Pay No Attention to the Man Behind the Curtain
In the pages of The New York Times today, you'll see two items that may at first glance not seem to relate, but closely linked they are. An ad in the A section of The Times comes from the Center for Consumer Freedom—a corporate front group whose stock in trade is attacking animal welfare, environmental, food safety, and public health reforms and the groups that advance them. I've written about this corrosive outfit on multiple occasions. It has no independence, no science, no credibility—just lots of cash and an interest in tearing down the work of nonprofit groups like The HSUS and Mothers Against Drunk Driving, and even government agencies like the U.S. Centers for Disease Control and Prevention, that try to enhance the health and well-being of people or animals or both. CCF does not disclose the contributions it receives, so we can't be quite sure who funded this latest attack on The HSUS. But we can say with certainty that it is a group threatened by The HSUS's effectiveness in combating animal abuse.
Also in the A section is a column from Nicholas Kristof, who writes about the urgent need for reform at the U.S. Department of Agriculture. Kristof says the agency should be renamed the Department of Food, and his general line of thought is spot on. USDA has become too closely associated with agricultural producer groups and the factory farming corporations that benefit from the CCF attacks.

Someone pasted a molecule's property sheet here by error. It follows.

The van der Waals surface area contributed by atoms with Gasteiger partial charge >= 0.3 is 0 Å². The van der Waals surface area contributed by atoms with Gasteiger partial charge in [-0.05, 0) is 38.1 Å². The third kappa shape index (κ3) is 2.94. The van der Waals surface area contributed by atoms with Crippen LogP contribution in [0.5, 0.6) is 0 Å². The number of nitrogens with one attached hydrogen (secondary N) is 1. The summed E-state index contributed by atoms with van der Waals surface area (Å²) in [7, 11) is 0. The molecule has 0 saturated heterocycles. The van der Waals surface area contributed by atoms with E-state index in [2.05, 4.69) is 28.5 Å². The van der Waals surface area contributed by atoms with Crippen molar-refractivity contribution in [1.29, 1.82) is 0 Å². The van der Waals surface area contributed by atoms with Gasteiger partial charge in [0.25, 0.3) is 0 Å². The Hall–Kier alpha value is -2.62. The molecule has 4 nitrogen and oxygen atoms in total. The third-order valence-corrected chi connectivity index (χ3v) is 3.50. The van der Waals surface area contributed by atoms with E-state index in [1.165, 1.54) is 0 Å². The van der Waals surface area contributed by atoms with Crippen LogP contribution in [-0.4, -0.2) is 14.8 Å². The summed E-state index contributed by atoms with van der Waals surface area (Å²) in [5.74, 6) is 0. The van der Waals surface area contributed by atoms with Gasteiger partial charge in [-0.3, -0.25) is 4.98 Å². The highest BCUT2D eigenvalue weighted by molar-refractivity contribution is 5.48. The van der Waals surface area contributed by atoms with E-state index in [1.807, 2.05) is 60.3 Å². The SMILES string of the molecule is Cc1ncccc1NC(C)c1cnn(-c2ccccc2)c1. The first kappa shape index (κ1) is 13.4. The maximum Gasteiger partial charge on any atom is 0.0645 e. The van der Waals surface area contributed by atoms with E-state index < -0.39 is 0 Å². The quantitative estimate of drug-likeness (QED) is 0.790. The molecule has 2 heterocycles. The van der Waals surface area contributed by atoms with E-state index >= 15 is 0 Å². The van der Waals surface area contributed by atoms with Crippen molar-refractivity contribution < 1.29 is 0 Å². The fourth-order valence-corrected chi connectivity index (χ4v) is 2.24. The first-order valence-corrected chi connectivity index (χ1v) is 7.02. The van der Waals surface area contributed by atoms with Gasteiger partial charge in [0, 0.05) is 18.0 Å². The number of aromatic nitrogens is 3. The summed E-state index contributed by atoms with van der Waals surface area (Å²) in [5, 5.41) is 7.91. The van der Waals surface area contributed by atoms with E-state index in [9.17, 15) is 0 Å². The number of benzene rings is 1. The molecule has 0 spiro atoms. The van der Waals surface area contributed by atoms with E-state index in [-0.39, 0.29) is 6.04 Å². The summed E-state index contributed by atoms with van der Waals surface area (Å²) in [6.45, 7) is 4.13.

Indeed, there is nothing wrong with government promoting American enterprise. The problem is that it is not properly balanced with other important concerns, like food safety, animal welfare, and environmental protection. Here is an agency in desperate need of reform, and a new orientation. Good management cannot cure its problems. It needs a revamping of its mission and purpose.
Those who have held the most sway with USDA are worried about a reform selection for Agriculture Secretary. And they are worried about the influence of The HSUS and other groups in this process and in all of our other work. They've decided to attack the messenger. Today, they're trotting out the Bill Ayers strategy—or what might be called the "six degrees of separation" test of who is a terrorist. If The HSUS and its staff ever talk to or interact, even unwittingly, with someone involved in bad behavior—behavior we have repeatedly and publicly condemned—then that supposedly makes us terrorist sympathizers.
It's an appalling line of argument, and a particularly ill fit for The HSUS, which is resolute and outspoken in its condemnation of anyone who advocates going outside the bounds of the law to advance the cause of animal protection. CCF does not really think we have any sympathy for lawless folks. This is just a ruse for its attacks on us motivated by the concern that we are effective at working through the system. They would love it if we spent our time talking to radicals. But we don't. We talk to average Americans and people of influence, and they are listening. And they are changing.
CCF and its allies can't win the battle of ideas, and increasingly they can't win ballot initiative battles like Prop 2 or other battles in Congress or the state legislatures. So they attack the messenger.
We are ready for you CCF, and your attacks only embolden us, steel our resolve, and bring us more support. That is something else you can count on.